The government is concerned about its stressed revenue position and its seniormost experts are looking at ways in which revenue can be raised. As revenue collection moves in tandem with the level of economic activity, all heads are turned towards spotting the earliest signs of a revival of that activity.
The current scenario is the bleakest conceivable, with experts’ bodies across the globe forecasting a contraction in the economy in this financial year. To square the circle — reconciling hopes and efforts at recovery amidst the negative forecast — the government is foreseeing an upturn in the second half of the financial year.
If the fiscal side, embracing tax and non-tax revenue, sends out only negative vibes, the monetary side is doing no better. The Reserve Bank of India is seeking solace from the fact that interest rates have been cut to a historic low and this should boost borrowing and economic activity.
But one expert who has poured cold water on these expectations is Rathin Roy, director of the National Institute of Public Finance and Policy, who has said that the belief that rate cuts will deliver growth can be simplistic as transmission (policy rate changes leading to similar changes down the line) is not taking place.
So, where do we go from here? The focus needs to shift from raising revenue to raising the level of economic activity. One shortsighted attempt to raise revenue is hiking fuel prices inexorably. This is putting a damper on economic activity.
The level of economic activity is inextricably linked to the lockdown scenario. The bottom fell out when the lockdown was imposed in late March. Once unlocking started in June, a step-up in economic activity has been witnessed, raising the hope that this represents the green shoots of recovery. But the alternative hypothesis is that this is the pent-up demand of the lockdown period being released. The big question remains: will the green shoots mature into full foliage or tend to wither away over time?
But just when unlocking was supposed to unleash economic activity and lay the foundations of revived economic growth, the lockdown has staged a comeback. Partial lockdown is being imposed across the country, covering states as diverse as Karnataka, Maharashtra, Uttar Pradesh and West Bengal. These lockdowns in patches have stopped factories even as they were getting into the mode of pursuing normal production. In a world of long supply chains, the sudden, even if temporary closure of one factory in one part of the country, means components denied to assembly lines in another. Thus, there is a snowball effect of the haphazard lockdown far beyond its local impact.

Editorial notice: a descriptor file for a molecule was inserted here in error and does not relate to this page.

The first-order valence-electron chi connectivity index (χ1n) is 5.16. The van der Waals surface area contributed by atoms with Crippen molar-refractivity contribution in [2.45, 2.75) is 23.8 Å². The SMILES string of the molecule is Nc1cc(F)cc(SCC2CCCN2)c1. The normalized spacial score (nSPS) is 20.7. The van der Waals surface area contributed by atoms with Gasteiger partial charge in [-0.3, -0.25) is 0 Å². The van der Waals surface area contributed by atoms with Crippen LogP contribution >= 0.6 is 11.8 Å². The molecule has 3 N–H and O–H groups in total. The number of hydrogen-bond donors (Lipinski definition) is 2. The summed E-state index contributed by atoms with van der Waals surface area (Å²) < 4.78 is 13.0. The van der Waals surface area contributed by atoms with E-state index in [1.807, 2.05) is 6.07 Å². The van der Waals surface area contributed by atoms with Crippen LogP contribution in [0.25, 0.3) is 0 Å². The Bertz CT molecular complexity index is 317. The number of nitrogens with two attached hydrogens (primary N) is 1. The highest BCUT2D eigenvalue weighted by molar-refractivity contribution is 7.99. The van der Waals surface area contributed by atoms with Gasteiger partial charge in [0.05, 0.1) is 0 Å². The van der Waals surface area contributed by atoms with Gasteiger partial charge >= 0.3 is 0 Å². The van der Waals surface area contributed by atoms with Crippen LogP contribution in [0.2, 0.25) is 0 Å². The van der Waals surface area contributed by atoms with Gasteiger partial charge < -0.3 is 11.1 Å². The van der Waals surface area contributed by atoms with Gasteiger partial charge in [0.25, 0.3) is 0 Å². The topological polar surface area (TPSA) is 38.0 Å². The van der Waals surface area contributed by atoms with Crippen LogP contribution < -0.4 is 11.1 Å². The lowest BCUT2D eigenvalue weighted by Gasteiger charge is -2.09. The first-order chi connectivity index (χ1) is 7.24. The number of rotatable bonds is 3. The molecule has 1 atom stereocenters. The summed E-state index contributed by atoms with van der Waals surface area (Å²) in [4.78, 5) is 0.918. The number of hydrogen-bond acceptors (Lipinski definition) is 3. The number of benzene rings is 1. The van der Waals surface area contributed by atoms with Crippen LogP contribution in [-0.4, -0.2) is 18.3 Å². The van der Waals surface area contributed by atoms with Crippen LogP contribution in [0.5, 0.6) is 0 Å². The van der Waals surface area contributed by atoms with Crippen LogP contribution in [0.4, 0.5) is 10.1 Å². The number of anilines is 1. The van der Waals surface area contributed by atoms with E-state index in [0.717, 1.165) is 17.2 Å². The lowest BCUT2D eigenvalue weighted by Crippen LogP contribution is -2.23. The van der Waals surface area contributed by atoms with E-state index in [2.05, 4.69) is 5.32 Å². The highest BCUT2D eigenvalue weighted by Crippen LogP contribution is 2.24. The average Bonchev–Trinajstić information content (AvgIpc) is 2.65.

Unfortunately, there is still an abiding faith in lockdowns, total or partial, when three months of a comprehensive lockdown got the country nowhere in terms of breaking the back of the coronavirus infection. The curve has refused to be flattened. But if despite this, patchwork lockdowns are still being imposed across states, it is because that is the one thing that states know how to execute.
Clearly, something different needs to be attempted. Foremost, the Centre has to get the states together and help coordinate their lockdowns. But even this is not enough. Perhaps a two-part strategy needs to be seriously mulled. One is a far more nuanced strategy to address the infection, taking a cue from the way a state (Kerala) and a country (South Korea) have addressed the problem with remarkable results.
Kerala is the beneficiary of having been able to put in place a remarkable social contract. The government has told the people how they must behave and they have, believe it or not, listened. The fundamental trio of actions — wear masks, maintain social distancing and wash your hands as often as possible — has been practised by the people. In contrast, take the case of West Bengal where partial unlocking brought hordes out into the markets with all norms thrown to the winds.
The Kerala Government has effectively followed its own five-part strategy — trace, quarantine, test, isolate and treat. South Korea has followed a similar strategy of extensive testing, the most rigorous tracing with the use of all available technology and strict enforcement of isolation for the most serious cases.
The second part of the strategy involves going back to first principles, so to speak. It is to revive demand. Unless people have a minimum buying power to go out and buy their basic necessities, and small businesses the cash to restart (buy inputs and pay wages), there cannot be any demand for small and medium manufacturing units to get started (the bigger units can only ride on this). So, there needs to be another stimulus package with emphasis on putting cash into the hands of the poor and the lowest level of the working class and the smallest of businesses. If this throws the fiscal deficit target out of the window, so be it. The strategy has to be: distribute cash, generate demand and economic activity will pick up and that in turn will take care of revenue.
To sum up, the task ahead is primarily political. The Centre has to promote inter-state cooperation on lockdowns and the states have to persuade the people to behave the right way. If this happens, good economic result will follow.
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